- Museum number
Study of seven heads; including at centre, a man wearing a turban
Brush and brown ink over black chalk
- Production date
- 1660-1668 (c.)
Height: 286 millimetres
Width: 204 millimetres
- Curator's comments
- Modified text from McDonald 2013
The biographer of Spanish artists Antonio Palomino was the first to comment on Castillo's ability as a draughtsman, observing how:
'Our Castillo also had a great facility for making drawings of whatever was at hand, and thus there were countless left when he died (of which I have no small portion). Most of them were done with a pen, and some heads - particularly of old men - were done with a reed pen. For this he would look for common reed grass, or thin stalks with long internodes (those used in Córdoba by boys to make pea guns with which to shoot out the pits of lotus fruits), and cut them like thick quills. With those he liked to draw large heads with thick strokes of the pen, with great mastery and very freely'. (A. Palomino 'Lives of the Eminent Spanish Painters and Sculptors', trans. N. Ayala Mallory, Cambridge 1987, p.200).
Since Palomino, the artist's critical fortunes have confirmed him as one of the outstanding, and most prolific draughtsman of the seventeenth century in Spain. Around two hundred drawings by his hand survive, mostly in pen and ink but some in red chalk and occasionally wash. Castillo spent his entire career in Córdoba where he evidently ran a busy workshop.
This drawing depicts a central turbaned figure surrounded by six other heads. They descend in matching pairs beginning with two old men at top, two young men in the middle and two old men at the bottom. The central head was drawn on the sheet first and then the heads fitted around it as indicated by contours of the flanking figures. The heads on this sheet appear in a number of the other drawings by Castillo. A study of St Peter in the Courtauld Institute dated 1652, is one such work in which Peter's head is typologically the same as those in the British Museum drawing (Navarrete Prieto & García de la Torre 2008, no.83).
The existence of a number of sheets by Castillo in which heads of men and women are repeated from different angles and with different expressions indicates they were meant to be used as source material for his paintings. They might also have intended to be engraved forming a sort of model-book for didactic purposes (McDonald 1998). The drawings appear to have been inspired in particular by the book of prints of Frederick and Abraham Bloemaert. For the Study of Seven Heads Castillo follows the same arrangement as plate 15 of Frederick’s Tekenboek (L,83.16) published around 1650-6. Furthermore, Castillo's cross-hatching and the way in which he isolates the heads in the drawing suggests that he was emulating the engraving technique of prints, possibly to assist in their translation into print. The discovery of a Nativity print by Jacob Matham after Bloemaert signed on the verso by Castillo, proves he, like many of his contemporaries, owned northern prints. Benito Navarrete discounts the idea of their intended publication because of the lack of qualified engravers in Andalusia, but this needs to be reconsidered (Navarrete Prieto and García de la Torre 2008, p.65). There was a dearth but not an absence of printmakers in southern Spain, and such a project could have been sent further afield for engraving. However it should be admitted there is not tangible evidence that any such prints after Castillo were made.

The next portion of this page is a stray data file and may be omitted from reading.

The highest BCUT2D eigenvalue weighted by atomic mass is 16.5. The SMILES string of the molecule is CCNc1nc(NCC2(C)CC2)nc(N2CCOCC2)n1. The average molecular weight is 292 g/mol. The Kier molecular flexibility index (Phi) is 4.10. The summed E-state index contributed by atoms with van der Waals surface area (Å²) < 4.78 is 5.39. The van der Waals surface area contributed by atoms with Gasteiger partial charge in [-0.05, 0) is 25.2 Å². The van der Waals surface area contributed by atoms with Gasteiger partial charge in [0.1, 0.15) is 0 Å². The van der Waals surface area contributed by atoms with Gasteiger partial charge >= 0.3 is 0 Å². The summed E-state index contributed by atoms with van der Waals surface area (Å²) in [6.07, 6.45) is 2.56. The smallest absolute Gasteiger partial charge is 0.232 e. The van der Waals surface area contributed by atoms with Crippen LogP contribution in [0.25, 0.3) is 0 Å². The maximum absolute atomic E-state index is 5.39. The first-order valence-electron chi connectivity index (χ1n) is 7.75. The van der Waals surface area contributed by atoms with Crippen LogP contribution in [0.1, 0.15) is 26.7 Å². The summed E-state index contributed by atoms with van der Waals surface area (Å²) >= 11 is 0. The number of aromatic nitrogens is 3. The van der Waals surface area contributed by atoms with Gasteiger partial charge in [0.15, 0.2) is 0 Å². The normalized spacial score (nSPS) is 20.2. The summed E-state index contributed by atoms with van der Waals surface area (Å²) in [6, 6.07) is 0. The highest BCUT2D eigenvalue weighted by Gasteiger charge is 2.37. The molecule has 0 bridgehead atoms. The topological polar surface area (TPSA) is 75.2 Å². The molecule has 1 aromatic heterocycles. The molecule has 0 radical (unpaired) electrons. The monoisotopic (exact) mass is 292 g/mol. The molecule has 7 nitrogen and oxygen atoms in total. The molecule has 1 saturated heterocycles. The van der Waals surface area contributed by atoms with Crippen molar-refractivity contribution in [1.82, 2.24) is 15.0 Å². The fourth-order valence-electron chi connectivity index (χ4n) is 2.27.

A.E. Popham, 'Catalogue of Drawings in the Collection formed by Sir Thomas Phillipps, Bart., F.R.S., now in the possession of his Grandson, T. Fitzroy Phillipps Fenwick of Thirlestaine House, Cheltenham', I, London, 1935, p. 120, no. 24 (as Anonymous XVII or XVIII century); M.P. McDonald, 'A Drawing by Antonio del Castillo y Saavedra in the British Museum', 'Melbourne Art Journal', 2, 1998, pp. 15-22; M.Nancarrow, & B. Navarrete Prieto, 'Antonio del Castillo, Madrid', 2004, p.70; B. Navarrete Prieto & F. García de la Torre, 'Antonio del Castillo (1616-1668). Dibujos. Catátalogo Razonado', Santander 2008, n.º 120; M. P. McDonald, 'Renaissance to Goya: Prints and drawings from Spain', exh.cat., British Museum, London 2012, p..145–6; M. P. McDonald, 'El trazo español en el British Museum: Dibujos del Renacimiento a Goya', exh. cat., Museo Nacional del Prado, Madrid 2013, cat.no.38.
- Not on display
- Exhibition history
2012/13 Sept-Jan, London, British Museum, ‘Renaissance to Goya: Prints and Drawings from Spain’
2013 March-June, Madrid, Museo Nacional del Prado, ‘El trazo español en el British Museum …’
2013, Aug-Nov, Sydney, AGNSW, 'Renaissance to Goya'
2013-4, Dec-Mar, Santa Fe, New Mexico Museum of Modern Art, 'Renaissance to Goya'
- Acquisition date
- Prints and Drawings
- Registration number